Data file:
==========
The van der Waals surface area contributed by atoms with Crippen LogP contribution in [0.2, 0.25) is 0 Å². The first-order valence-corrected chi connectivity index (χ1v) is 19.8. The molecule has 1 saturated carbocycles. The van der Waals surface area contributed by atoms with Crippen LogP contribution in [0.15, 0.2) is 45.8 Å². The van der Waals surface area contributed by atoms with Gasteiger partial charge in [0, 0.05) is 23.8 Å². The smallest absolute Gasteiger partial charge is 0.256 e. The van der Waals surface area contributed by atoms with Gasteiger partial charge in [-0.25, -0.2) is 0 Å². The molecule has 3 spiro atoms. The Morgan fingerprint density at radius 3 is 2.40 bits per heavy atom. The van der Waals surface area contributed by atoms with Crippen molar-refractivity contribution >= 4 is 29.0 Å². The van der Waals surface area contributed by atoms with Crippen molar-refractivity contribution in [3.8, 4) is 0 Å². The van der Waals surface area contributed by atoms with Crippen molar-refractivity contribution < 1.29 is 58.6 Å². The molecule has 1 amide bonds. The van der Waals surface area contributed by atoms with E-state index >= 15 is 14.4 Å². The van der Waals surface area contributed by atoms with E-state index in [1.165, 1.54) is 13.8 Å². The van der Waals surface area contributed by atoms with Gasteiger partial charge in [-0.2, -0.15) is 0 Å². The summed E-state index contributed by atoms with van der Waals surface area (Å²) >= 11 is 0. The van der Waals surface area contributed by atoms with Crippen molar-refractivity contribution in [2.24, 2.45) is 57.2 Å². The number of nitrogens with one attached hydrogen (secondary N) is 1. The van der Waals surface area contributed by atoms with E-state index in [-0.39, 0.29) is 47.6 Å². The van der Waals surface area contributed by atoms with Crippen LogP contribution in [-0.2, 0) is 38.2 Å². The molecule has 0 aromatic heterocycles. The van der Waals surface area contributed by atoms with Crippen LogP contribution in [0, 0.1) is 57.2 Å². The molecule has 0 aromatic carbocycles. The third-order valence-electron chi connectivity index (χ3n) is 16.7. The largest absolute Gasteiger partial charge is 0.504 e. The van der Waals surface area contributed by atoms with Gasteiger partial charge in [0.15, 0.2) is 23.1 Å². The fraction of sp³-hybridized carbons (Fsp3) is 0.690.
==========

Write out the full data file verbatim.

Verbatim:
The van der Waals surface area contributed by atoms with Crippen LogP contribution in [0.2, 0.25) is 0 Å². The first-order valence-corrected chi connectivity index (χ1v) is 19.8. The molecule has 1 saturated carbocycles. The van der Waals surface area contributed by atoms with Crippen LogP contribution in [0.15, 0.2) is 45.8 Å². The van der Waals surface area contributed by atoms with Gasteiger partial charge in [0, 0.05) is 23.8 Å². The smallest absolute Gasteiger partial charge is 0.256 e. The van der Waals surface area contributed by atoms with Gasteiger partial charge in [-0.25, -0.2) is 0 Å². The molecule has 3 spiro atoms. The Morgan fingerprint density at radius 3 is 2.40 bits per heavy atom. The van der Waals surface area contributed by atoms with Crippen molar-refractivity contribution >= 4 is 29.0 Å². The van der Waals surface area contributed by atoms with Crippen molar-refractivity contribution in [3.8, 4) is 0 Å². The van der Waals surface area contributed by atoms with Crippen molar-refractivity contribution < 1.29 is 58.6 Å². The molecule has 1 amide bonds. The van der Waals surface area contributed by atoms with E-state index >= 15 is 14.4 Å². The van der Waals surface area contributed by atoms with E-state index in [1.165, 1.54) is 13.8 Å². The van der Waals surface area contributed by atoms with Gasteiger partial charge in [-0.2, -0.15) is 0 Å². The summed E-state index contributed by atoms with van der Waals surface area (Å²) >= 11 is 0. The van der Waals surface area contributed by atoms with Crippen molar-refractivity contribution in [2.24, 2.45) is 57.2 Å². The number of nitrogens with one attached hydrogen (secondary N) is 1. The van der Waals surface area contributed by atoms with E-state index in [-0.39, 0.29) is 47.6 Å². The van der Waals surface area contributed by atoms with Crippen LogP contribution in [-0.2, 0) is 38.2 Å². The molecule has 0 aromatic heterocycles. The van der Waals surface area contributed by atoms with Crippen LogP contribution in [0, 0.1) is 57.2 Å². The molecule has 0 aromatic carbocycles. The third-order valence-electron chi connectivity index (χ3n) is 16.7. The largest absolute Gasteiger partial charge is 0.504 e. The van der Waals surface area contributed by atoms with Gasteiger partial charge in [0.15, 0.2) is 23.1 Å². The fraction of sp³-hybridized carbons (Fsp3) is 0.690.